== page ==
JA: Have you discussed this with a manager or HR? Or with a lawyer?
Customer: No
JA: What is your employment status? Are you an employee, freelancer, consultant or contractor? Do you belong to a union?
Customer: I am a retired widow
JA: Is there anything else the Lawyer should know before I connect you? Rest assured that they'll be able to help you.
Customer: Nothing I Can think of
Submitted: 20 days ago.
Category: Law
Expert:  Ben Jones replied 20 days ago.

Hello, I’m Ben. It’s my pleasure to assist you today. I may also ask for some preliminary information to help me determine the legal position.

Expert:  Ben Jones replied 20 days ago.

What are you ideally hoping to achieve in the circumstances, please? Please note this is not always an instant service and I may not be able to reply immediately. However, rest assured that I am dealing with your question and will get back to you today. Thanks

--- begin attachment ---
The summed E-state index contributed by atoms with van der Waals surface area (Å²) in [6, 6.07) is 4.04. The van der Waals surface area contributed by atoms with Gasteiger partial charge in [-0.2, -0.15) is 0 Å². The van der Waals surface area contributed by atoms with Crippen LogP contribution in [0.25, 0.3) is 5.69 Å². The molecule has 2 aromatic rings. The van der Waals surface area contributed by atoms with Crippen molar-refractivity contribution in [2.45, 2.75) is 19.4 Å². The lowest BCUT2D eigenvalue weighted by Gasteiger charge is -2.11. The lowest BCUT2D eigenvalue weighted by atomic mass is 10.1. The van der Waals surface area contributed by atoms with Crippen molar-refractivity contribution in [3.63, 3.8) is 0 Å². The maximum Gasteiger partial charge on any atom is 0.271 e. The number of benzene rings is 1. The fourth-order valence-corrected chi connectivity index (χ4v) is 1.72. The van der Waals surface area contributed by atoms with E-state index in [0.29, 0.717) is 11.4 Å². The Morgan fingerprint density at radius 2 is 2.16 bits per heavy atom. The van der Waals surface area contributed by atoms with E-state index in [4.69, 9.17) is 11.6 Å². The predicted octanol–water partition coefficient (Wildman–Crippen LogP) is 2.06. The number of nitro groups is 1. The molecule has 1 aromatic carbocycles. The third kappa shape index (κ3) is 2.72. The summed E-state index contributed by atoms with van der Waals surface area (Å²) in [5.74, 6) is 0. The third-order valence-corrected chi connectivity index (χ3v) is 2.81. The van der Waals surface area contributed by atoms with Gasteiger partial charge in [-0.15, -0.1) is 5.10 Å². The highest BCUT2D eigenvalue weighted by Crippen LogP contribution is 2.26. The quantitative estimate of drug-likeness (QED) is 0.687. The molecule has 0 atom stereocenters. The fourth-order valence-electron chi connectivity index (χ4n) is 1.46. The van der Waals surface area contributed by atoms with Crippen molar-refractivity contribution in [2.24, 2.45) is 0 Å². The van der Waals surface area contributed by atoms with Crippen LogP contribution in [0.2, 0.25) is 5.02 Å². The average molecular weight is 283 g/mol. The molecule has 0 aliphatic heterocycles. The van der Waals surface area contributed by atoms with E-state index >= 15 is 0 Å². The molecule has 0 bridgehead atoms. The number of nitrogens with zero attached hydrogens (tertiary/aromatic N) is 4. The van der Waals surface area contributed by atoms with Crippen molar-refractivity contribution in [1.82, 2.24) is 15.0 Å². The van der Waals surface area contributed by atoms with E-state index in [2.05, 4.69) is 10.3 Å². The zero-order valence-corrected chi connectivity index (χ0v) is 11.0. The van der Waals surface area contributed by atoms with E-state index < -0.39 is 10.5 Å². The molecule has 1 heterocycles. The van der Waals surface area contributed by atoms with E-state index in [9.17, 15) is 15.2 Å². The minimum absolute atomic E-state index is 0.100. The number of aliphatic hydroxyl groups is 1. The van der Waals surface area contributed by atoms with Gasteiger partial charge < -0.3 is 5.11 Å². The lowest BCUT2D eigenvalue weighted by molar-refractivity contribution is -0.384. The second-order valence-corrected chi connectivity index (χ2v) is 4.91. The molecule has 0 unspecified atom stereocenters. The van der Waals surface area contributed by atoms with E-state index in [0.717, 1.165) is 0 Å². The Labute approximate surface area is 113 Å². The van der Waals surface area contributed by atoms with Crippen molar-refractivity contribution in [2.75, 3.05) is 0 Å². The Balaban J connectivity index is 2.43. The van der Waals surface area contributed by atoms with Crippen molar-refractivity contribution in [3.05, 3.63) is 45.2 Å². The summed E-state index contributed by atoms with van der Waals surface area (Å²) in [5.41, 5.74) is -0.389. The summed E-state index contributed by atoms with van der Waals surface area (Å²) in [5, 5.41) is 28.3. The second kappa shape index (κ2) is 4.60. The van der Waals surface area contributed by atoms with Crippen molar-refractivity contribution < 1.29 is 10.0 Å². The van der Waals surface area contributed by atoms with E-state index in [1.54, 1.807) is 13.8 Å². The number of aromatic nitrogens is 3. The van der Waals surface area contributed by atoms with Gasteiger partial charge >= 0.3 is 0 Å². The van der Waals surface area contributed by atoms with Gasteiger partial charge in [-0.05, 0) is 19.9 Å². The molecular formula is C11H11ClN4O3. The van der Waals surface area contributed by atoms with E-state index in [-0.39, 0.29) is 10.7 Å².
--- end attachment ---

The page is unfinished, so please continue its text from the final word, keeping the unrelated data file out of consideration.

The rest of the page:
Customer: replied 20 days ago.
I don't really know - I just feel that he has walked away from this job with £2000 of which I can only account for £800 of supplies and 35 hours worth of labour which I accept could be rounded up to 40 hours. One of the first things he did during the first week of May was buy plants (he claims £400 worth) but I have accurately costed to £240 retail. These are all now dying as I am no nearer having a garden to plant them in than I was at the outset. It is now going to cost me a vast sum of money to put right the mess he has made - I have photographic evidence. Allowing for £1000 for his labour ( a tad generous I feel) there is still £400 pounds unaccounted for, the cost of the plants which he had no need to buy before even starting work, and possibly some form of compensation for the additional cost of remedial work to be done. I just feel aggrieved that he can walk away without any consequences.